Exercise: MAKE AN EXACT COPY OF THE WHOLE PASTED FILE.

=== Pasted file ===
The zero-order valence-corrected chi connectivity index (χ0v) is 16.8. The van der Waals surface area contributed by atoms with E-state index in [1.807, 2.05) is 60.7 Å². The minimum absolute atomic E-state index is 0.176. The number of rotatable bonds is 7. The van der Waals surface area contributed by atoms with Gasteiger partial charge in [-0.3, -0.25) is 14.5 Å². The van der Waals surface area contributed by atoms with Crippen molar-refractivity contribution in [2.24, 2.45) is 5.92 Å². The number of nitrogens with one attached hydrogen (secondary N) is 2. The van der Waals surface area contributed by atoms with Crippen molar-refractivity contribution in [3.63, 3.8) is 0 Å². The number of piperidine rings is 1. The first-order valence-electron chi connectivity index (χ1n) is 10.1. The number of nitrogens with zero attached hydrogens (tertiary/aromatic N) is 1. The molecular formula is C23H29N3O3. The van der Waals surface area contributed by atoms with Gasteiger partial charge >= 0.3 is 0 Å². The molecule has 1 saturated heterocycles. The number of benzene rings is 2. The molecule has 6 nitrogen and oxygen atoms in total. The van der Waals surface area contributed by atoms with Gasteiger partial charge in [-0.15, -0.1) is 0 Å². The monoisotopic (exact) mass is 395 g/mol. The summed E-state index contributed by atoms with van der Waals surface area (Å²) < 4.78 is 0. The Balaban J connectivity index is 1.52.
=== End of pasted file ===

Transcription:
The zero-order valence-corrected chi connectivity index (χ0v) is 16.8. The van der Waals surface area contributed by atoms with E-state index in [1.807, 2.05) is 60.7 Å². The minimum absolute atomic E-state index is 0.176. The number of rotatable bonds is 7. The van der Waals surface area contributed by atoms with Gasteiger partial charge in [-0.3, -0.25) is 14.5 Å². The van der Waals surface area contributed by atoms with Crippen molar-refractivity contribution in [2.24, 2.45) is 5.92 Å². The number of nitrogens with one attached hydrogen (secondary N) is 2. The van der Waals surface area contributed by atoms with Crippen molar-refractivity contribution in [3.63, 3.8) is 0 Å². The number of piperidine rings is 1. The first-order valence-electron chi connectivity index (χ1n) is 10.1. The number of nitrogens with zero attached hydrogens (tertiary/aromatic N) is 1. The molecular formula is C23H29N3O3. The van der Waals surface area contributed by atoms with Gasteiger partial charge >= 0.3 is 0 Å². The molecule has 1 saturated heterocycles. The number of benzene rings is 2. The molecule has 6 nitrogen and oxygen atoms in total. The van der Waals surface area contributed by atoms with Gasteiger partial charge in [-0.15, -0.1) is 0 Å². The monoisotopic (exact) mass is 395 g/mol. The summed E-state index contributed by atoms with van der Waals surface area (Å²) < 4.78 is 0. The Balaban J connectivity index is 1.52.